Tuesday, January 22, 2008


Well, I just want to make a sort of hybrid post here - Collin and I lost a good friend this weekend under pretty uncomfortable circumstances, so first off, RIP Robyn. You will be missed, and I wish we'd had more time.

I tend to read more when I'm dealing with things like this - it's kind of natural reaction, almost a defense mechanism in an odd fashion. Anyway, I revisited some of my favorite poetry in the last couple days, just to make sure my degree still has some utility beyond the moderate fortune and niche renown it has afforded me to this point. I came across one of my favorite explorations of grief, and while the overarching theme (the widow's look back) is not directly applicable, I love the imagery of sorrow as white, and the replacement effects that happen when things that made you happy formerly now force you to "turn away forgetting." Too often, both of these types of interactions are the ones we're uncomfortable with or unprepared for, especially when a death is as sudden, unexplained and unfortunate as Robyn's.

The Widow's Lament in Springtime
by William Carlos Williams

Sorrow is my own yard
where the new grass
flames as it has flamed
often before but not
with the cold fire
that closes round me this year.
Thirtyfive years
I lived with my husband.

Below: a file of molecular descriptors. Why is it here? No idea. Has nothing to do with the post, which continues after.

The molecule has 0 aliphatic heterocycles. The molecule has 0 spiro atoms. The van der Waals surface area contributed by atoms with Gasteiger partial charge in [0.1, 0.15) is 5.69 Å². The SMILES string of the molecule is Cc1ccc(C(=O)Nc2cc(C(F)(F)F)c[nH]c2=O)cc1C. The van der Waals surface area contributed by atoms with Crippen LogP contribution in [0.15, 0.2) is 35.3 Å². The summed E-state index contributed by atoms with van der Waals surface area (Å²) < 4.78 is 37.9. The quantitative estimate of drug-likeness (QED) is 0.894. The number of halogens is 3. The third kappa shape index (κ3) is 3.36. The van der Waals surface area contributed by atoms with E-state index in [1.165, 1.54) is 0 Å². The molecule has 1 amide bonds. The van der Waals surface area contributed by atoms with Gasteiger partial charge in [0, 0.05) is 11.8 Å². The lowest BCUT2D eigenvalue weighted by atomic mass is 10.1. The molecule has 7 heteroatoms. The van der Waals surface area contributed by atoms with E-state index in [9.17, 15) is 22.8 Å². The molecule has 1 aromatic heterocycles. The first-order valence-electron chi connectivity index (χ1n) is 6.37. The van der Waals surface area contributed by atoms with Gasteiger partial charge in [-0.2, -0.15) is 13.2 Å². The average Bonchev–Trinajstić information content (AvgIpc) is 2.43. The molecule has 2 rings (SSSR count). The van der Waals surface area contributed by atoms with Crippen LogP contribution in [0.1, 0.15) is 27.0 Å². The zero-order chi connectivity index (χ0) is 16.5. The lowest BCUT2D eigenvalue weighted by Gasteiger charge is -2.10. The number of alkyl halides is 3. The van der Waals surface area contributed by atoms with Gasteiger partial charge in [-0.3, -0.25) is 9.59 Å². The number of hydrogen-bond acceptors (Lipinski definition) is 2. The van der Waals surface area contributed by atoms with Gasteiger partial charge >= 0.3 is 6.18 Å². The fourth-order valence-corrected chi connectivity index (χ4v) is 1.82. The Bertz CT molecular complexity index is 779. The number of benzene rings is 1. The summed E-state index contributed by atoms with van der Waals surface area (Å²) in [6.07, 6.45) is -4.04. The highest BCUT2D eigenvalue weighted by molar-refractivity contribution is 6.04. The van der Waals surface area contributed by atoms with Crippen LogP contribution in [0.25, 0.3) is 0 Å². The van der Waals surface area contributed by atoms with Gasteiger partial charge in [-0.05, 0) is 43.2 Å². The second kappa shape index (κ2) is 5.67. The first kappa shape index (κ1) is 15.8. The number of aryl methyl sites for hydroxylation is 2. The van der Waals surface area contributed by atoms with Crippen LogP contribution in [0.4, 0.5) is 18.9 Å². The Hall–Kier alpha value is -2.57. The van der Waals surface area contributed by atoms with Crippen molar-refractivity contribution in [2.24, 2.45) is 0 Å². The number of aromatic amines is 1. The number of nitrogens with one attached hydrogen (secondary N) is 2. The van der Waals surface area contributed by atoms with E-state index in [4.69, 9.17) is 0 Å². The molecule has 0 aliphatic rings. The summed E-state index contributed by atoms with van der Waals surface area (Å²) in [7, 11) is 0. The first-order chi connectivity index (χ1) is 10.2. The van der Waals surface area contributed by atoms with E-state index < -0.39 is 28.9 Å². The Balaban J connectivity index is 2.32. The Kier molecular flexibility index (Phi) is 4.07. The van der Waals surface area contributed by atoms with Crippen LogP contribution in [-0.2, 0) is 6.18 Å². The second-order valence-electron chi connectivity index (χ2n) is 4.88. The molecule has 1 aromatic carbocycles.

The plumtree is white today
with masses of flowers.
Masses of flowers
load the cherry branches
and color some bushes
yellow and some red
but the grief in my heart
is stronger than they
for though they were my joy
formerly, today I notice them
and turn away forgetting.
Today my son told me
that in the meadows,
at the edge of the heavy woods
in the distance, he saw
trees of white flowers.
I feel that I would like
to go there
and fall into those flowers
and sink into the marsh near them.

To be honest, the raw beauty of the "cold fire" and the enveloping whiteness of death and sorrow form the stark relief that really captures the essence of mourning as I feel/experience it. It's not a dark or dreary place - it's a blank, an unknown, a sort of emotional diaspora whereby we have scattered, fragmented thoughts and feelings that we struggle to combine into a cohesive whole.

It goes without saying, meanwhile, that the widow's final lament (in lines 26-29) give too final a rejoinder - one I cannot relate to, and one which embodies the difficulty of our (and my) struggle for cohesion and unification of distress.

Too often we look for answers where ones either don't exist, or would not be satisfactory or enlightening even should answers make themselves prominent. Sometimes, we need to let the new grass flame in our garden, without interference.

1 comment:

cseguin said...

Very well said, Rob.

RIP Robyn - I wish we'd had more time, but I'm very thankful for the time we had.